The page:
October 21, 2021 – October 21, 2021
huli u’tu staluẃ / Riverbed
Artist Multiple Artists
Curated by Claire Geddes Bailey and Jesse Birch
Eliot White-Hill Kwulasultun
lichen with Danielle Stevenson
Heather Kai Smith
Nancy Turner and C-tasi:a Geraldine Manson
Justine A. Chambers, Elisa Ferrari, and Christian Vistan
Adam Manson and Xulsi’malt Gary Manson
Billy-Ray Belcourt, S F Ho, and Manuel Axel Strain
huli u’tu staluẃ – life by the river
A river’s body requires a bed. Lying in the middle of the city, the Millstone River has its headwaters at Brannen Lake. Flowing through farms, neighbourhoods, and parks, by golf courses, penitentiary grounds, and marshes, and under roads, highways, and railroads, it enters the sea at Sxwuyum, the site of the now-displaced Snuneymuxw village. Through waterflow and sedimentation, the river has been shaping its own bed since time immemorial – wearing down soil and rock while carrying nutrients to the riverine flora and fauna that in turn provide life and stability to the riverbank. Since the 1850s, the Millstone River has also been shaped by coal mining, sawmill waste, power generation, farming, blackberries, ivy, dynamite, and construction.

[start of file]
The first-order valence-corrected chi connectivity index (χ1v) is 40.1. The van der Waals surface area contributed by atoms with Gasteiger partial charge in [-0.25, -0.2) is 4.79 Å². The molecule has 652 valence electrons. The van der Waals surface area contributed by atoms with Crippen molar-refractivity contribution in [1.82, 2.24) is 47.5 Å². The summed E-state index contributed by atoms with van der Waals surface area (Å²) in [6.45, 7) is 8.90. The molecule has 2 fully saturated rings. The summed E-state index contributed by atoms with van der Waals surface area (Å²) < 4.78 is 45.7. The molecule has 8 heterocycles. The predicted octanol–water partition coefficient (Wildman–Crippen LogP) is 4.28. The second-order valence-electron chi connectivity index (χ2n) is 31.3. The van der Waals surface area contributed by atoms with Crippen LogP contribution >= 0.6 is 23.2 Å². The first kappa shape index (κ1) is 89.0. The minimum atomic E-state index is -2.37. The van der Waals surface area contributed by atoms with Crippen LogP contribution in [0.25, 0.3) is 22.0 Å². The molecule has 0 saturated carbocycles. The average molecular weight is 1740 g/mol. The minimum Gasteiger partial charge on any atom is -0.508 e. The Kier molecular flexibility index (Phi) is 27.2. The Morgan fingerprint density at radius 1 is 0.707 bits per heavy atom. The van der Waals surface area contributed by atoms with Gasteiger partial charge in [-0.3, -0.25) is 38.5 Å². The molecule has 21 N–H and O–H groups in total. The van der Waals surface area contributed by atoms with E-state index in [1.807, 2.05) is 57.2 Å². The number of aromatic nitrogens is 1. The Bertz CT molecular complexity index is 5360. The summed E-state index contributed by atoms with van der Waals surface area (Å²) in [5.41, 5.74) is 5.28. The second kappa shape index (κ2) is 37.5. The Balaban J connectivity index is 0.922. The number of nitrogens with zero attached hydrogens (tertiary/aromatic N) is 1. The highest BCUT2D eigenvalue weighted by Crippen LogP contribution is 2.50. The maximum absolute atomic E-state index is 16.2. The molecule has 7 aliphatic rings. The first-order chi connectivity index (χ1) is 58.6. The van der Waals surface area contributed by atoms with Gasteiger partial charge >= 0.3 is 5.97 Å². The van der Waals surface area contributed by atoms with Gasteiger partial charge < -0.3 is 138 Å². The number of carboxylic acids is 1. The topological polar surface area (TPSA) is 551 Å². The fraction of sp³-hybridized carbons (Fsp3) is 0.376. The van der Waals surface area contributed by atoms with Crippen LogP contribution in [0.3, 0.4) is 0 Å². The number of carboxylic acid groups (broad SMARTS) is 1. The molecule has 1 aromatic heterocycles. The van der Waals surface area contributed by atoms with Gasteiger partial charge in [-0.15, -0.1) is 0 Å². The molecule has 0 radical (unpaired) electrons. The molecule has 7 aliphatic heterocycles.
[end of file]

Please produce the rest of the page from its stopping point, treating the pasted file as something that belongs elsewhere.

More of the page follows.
In 2017 New Zealand’s Whanganui River was given the same rights and legal standing as a person. Rivers in India, Ecuador, and Colombia have also been attributed with legal rights. These shifts in legal standing not only recognize the environmental precarity of these complex living ecosystems, but also the inalienable connections between these rivers and regional Indigenous communities. While attempting to grant the Millstone River legal standing is not part of the scope of this project, we endeavor to treat the river as a living entity. Programs that would normally take place in the gallery are located along the Millstone’s riparian corridor, foregrounding the environmental and cultural resonance of this site.
Thank you to Adam Manson and Elder Xulsi’malt Gary Manson for providing the hul’q’umi’num’ title, huli u’tu staluẃ, which directly translates to “life by the river.”
Considering the river’s shape through time and space, huli u’tu staluẃ / Riverbed takes place in a year in which Nanaimo Art Gallery asks the question: what is progress?